Based on an article published in the media, the applicant believed that his personal information had been unlawfully obtained and disclosed, and that he had been subjected to unlawful surveillance. The article claimed that Manuel and his wife (Ramos) had been subject to unlawful surveillance, and that their personal details, including particulars of their travel arrangements, had been collected and disclosed to the respondents.
At the centre of the present dispute was a book containing an exchange of letters between two brothers (“Van wyk Louw” and “WEG Louw”) who had a significant impact on the philosophical intellectual and literary heritage of Afrikaners.
In 2014, the applicant (“Hudaco”) acquired the Partquip business which conducted business in the aftermarket replacement automotive parts industry and was housed in a separate division within Hudaco. The first respondent (“Apex”) was a new competitor in the market and also supplied aftermarket replacement parts to motor vehicles and industrial bearings.
At the centre of the present appeal was the question of whether two claims in the patent in suit were invalid for lack of an inventive step. In particular, the question was whether it was inventive to mount a known radar system used to monitor slope system stability in open cast mines on a motorised automobile vehicle. It was common cause that the same radar system was previously mounted on a trailer that was hitched to a motorised automobile vehicle.
Trading under the name “Chicken Licken”, the applicant (“Golden”) operated some 200 outlets across the country. Part of the branding used in the business, were the words “Soul” and “Soul Food”, which Golden had registered as trade marks in terms of the Trade Marks Act 194 of 1993. The first respondent had been selling souvlaki, a type of Greek street food, under the name “Soul Souvlaki” since November 2012. At the time of the hearing, he had two restaurants and also sold food at events and provided catering. The second respondent was registered in 2016 and was currently the proprietor of the restaurants.
An application by the applicant to prevent what it alleged was infringement of its trade mark by the respondent, was dismissed. The court also dismissed the respondent’s application to expunge the applicant’s trade marks. Both parties now sought leave to appeal against the dismissal of their respective applications. Held that the court was not satisfied that there was a reasonable possibility that another court would arrive at a different conclusion. Leave to appeal was thus dismissed.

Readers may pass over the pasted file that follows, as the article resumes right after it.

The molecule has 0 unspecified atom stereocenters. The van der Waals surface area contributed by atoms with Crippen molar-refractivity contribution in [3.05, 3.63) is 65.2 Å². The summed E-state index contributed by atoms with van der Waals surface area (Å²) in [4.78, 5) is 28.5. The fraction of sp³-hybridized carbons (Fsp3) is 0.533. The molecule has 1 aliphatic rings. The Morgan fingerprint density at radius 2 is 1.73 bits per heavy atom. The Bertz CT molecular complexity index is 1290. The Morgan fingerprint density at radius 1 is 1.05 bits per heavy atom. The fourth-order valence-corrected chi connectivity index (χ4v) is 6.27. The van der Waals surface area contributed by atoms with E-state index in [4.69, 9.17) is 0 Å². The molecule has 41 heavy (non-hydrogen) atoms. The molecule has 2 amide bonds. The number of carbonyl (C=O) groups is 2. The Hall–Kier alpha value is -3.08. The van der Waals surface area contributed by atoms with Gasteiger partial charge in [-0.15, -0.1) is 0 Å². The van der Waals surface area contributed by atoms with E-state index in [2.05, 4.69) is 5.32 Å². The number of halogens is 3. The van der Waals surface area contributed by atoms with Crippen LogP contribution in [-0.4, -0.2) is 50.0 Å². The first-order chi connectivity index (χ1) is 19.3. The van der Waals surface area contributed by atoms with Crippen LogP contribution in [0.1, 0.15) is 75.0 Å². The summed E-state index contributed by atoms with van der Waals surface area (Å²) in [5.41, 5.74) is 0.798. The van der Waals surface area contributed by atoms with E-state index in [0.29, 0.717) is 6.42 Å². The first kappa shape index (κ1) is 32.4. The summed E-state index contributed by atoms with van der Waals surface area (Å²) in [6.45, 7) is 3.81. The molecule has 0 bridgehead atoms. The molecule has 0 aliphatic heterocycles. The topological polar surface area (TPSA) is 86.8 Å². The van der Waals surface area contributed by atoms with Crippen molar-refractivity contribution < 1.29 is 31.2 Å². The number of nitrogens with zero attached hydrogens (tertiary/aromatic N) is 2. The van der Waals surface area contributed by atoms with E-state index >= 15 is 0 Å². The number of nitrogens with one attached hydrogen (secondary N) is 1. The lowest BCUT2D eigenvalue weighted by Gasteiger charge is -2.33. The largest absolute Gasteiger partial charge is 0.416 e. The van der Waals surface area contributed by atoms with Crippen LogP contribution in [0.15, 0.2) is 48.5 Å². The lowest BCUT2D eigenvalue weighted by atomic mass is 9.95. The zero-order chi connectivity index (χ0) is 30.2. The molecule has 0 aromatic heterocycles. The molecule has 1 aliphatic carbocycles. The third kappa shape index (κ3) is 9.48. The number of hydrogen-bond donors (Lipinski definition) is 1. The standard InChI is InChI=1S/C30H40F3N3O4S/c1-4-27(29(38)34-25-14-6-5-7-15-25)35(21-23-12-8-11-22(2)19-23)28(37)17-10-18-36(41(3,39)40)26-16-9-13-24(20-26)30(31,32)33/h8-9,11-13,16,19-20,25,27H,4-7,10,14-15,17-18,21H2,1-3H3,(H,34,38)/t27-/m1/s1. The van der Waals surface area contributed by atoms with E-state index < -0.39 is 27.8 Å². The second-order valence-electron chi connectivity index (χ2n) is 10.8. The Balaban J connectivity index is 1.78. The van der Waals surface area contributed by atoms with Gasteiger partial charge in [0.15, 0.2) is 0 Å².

The third appellant ("SABMA") was an association of manufacturers in the lead acid battery manufacturing industry. The first two appellants were respectively the association's chairman and secretary. The first respondent ("SABIA") was an association aimed at examining legislative or policy proposals likely to affect battery importers in South Africa, and engaging with legislative or regulatory authorities to further the interest of the association and its members.
The plaintiff was the curator ad litem of a minor. She instituted action against the defendants, jointly and severally, for damages for loss of support arising from the death by shooting of the minor’s mother. On the basis that the second to fifth defendants were members of the South African Police at the relevant time and had been acting within the course and scope of their employment, the defendants filed a first special plea that the claim had "prescribed" in terms of section 32 of the Police Act 7 of 1958.
The first applicant (“Discovery”) was the sole shareholder of the second and third applicants (respectively “Discovery Life” and “Discovery Vitality”). Discovery owned two trademarks, namely Discovery and Vitality – registered in relation to insurance services, among others. Discovery permitted Discovery Life and Discovery Vitality to use the trademarks under section 38 of the Trade Marks Act 194 of 1993. Discovery Vitality’s primary business comprised the Vitality wellness and rewards programme (the Vitality programme), which it administered.
In September 2017, the Competition Commission referred a complaint to the Tribunal against the respondents (“Beefcor” and “Cape Fruit”) whom it accused of having been engaged in a prohibited practice under section 4(1)(b) of the Competition Act 89 of 1998. The Commission alleged that the respondents had agreed not to compete in the market for processing wet peels and citrus peel pulp used in the production of livestock feed.